ExxonMobil’s U.S. Branded Wholesale Network, which operates more than 11,000 Exxon and Mobil service stations across the United States, has organized a relief fund to help the millions of Gulf Coast residents impacted by Hurricane Harvey.
“Several branded wholesalers have reached out asking how they can help,” said Craig Hoppen, chair of the ExxonMobil U.S. Branded Wholesale National Council. “With more than 300 branded wholesalers in the U.S., we have a real opportunity to come together and make a positive difference for those in need.”
The network has set up a fundraising page through the American Red Cross where branded wholesalers can make their contribution to Harvey relief. The site has already raised more than $140,000 and is targeting an overall goal of $2 million.
This financial support builds upon Exxon Mobil Corporation’s contribution of $1 million to the American Red Cross and United Way of Greater Houston, as well as its new employee and retiree donation match program to support relief and recovery. Employee and retiree contributions to the American Red Cross and Salvation Army will be matched on a one-to-one basis up to $3 million in total, which will generate up to $6 million for the disaster relief organizations. The company has donated $2.3 million in advertising time to the Red Cross that has been dedicated to high-profile televised public service announcements. These commitments, including about $1 million worth of in-kind contributions in South Texas, total about $10.3 million.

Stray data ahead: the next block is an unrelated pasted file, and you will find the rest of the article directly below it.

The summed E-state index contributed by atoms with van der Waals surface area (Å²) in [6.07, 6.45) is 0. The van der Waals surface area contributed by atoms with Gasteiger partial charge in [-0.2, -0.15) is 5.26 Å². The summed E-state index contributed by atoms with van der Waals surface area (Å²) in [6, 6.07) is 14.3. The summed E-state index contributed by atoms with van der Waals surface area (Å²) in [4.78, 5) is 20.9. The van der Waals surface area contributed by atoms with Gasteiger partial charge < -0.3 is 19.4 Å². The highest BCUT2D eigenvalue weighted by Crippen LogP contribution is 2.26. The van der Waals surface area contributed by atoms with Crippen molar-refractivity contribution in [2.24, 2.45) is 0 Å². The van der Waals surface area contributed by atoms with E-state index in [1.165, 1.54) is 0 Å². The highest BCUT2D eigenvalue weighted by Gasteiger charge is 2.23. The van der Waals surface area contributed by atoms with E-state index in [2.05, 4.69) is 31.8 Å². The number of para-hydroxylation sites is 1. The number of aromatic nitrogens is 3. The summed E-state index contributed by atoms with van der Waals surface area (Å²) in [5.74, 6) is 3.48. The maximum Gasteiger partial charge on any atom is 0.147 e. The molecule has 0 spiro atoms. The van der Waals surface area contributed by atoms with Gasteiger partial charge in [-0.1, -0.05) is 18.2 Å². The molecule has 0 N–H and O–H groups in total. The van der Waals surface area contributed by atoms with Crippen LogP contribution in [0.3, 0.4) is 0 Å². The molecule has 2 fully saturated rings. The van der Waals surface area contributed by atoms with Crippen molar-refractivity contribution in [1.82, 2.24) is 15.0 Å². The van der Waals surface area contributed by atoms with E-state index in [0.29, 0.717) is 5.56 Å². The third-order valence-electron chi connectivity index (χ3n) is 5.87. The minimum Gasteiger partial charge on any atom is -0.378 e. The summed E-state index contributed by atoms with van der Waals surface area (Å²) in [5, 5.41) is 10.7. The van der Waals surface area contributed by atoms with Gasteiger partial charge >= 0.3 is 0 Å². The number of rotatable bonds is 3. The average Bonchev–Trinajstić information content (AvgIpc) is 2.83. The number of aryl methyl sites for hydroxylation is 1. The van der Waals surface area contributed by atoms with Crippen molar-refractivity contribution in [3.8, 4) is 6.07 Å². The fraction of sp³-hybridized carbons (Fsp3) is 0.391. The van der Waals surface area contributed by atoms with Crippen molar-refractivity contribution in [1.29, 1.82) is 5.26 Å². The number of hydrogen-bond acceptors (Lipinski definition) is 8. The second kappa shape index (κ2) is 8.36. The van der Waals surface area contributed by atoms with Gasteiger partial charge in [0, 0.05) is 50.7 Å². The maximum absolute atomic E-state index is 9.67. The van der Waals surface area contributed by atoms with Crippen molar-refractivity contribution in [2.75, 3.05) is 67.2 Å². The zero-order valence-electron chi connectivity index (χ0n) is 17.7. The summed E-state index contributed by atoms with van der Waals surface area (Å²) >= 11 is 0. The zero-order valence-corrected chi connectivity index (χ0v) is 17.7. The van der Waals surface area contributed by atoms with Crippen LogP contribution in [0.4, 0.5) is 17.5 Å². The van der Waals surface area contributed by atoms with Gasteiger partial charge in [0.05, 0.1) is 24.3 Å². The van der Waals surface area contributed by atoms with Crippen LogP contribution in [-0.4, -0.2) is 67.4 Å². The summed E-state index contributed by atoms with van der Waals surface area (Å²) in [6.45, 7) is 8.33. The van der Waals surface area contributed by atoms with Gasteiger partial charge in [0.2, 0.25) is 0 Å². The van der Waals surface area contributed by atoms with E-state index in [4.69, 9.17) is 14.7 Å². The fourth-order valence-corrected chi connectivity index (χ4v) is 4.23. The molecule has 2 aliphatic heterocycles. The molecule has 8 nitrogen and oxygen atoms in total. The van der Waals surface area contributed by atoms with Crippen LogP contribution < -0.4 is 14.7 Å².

“On behalf of the branded wholesale community, we are proud to join ExxonMobil in this effort and help our communities rebuild and heal,” said Hoppen.
The U.S. Branded Wholesale Network is currently working with the company to help meet the consumer demand for fuel and replenish supplies as safely and quickly as possible. As part of this effort, ExxonMobil has given its branded wholesalers in the impacted areas the flexibility to deliver Exxon- or Mobil-branded fuel to stations of other brands that may be out of product, and vice versa, to maximize the number of service stations that have gasoline during the recovery period.